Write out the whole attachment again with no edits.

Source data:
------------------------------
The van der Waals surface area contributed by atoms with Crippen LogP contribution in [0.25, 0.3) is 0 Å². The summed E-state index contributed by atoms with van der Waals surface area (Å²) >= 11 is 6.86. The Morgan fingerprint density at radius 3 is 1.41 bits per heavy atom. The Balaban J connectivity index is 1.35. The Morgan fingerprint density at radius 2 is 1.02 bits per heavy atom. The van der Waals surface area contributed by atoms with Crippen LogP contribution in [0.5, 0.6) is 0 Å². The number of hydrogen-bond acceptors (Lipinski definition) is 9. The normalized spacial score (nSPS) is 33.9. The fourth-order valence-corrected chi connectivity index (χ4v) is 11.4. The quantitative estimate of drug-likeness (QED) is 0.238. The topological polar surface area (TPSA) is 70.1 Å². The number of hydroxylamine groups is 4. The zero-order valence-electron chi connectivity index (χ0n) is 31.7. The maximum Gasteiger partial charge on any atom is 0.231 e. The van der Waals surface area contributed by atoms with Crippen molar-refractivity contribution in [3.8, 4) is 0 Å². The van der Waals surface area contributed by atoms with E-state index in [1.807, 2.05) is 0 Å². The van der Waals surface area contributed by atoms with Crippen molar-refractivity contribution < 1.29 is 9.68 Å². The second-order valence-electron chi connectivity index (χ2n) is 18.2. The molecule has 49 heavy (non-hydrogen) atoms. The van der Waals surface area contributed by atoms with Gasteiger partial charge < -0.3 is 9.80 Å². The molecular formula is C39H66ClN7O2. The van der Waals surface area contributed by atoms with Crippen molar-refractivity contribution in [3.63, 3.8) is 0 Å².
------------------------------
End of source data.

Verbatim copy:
The van der Waals surface area contributed by atoms with Crippen LogP contribution in [0.25, 0.3) is 0 Å². The summed E-state index contributed by atoms with van der Waals surface area (Å²) >= 11 is 6.86. The Morgan fingerprint density at radius 3 is 1.41 bits per heavy atom. The Balaban J connectivity index is 1.35. The Morgan fingerprint density at radius 2 is 1.02 bits per heavy atom. The van der Waals surface area contributed by atoms with Crippen LogP contribution in [0.5, 0.6) is 0 Å². The number of hydrogen-bond acceptors (Lipinski definition) is 9. The normalized spacial score (nSPS) is 33.9. The fourth-order valence-corrected chi connectivity index (χ4v) is 11.4. The quantitative estimate of drug-likeness (QED) is 0.238. The topological polar surface area (TPSA) is 70.1 Å². The number of hydroxylamine groups is 4. The zero-order valence-electron chi connectivity index (χ0n) is 31.7. The maximum Gasteiger partial charge on any atom is 0.231 e. The van der Waals surface area contributed by atoms with Crippen molar-refractivity contribution in [3.8, 4) is 0 Å². The van der Waals surface area contributed by atoms with E-state index in [1.807, 2.05) is 0 Å². The van der Waals surface area contributed by atoms with Crippen molar-refractivity contribution < 1.29 is 9.68 Å². The second-order valence-electron chi connectivity index (χ2n) is 18.2. The molecule has 49 heavy (non-hydrogen) atoms. The van der Waals surface area contributed by atoms with Gasteiger partial charge < -0.3 is 9.80 Å². The molecular formula is C39H66ClN7O2. The van der Waals surface area contributed by atoms with Crippen molar-refractivity contribution in [3.63, 3.8) is 0 Å².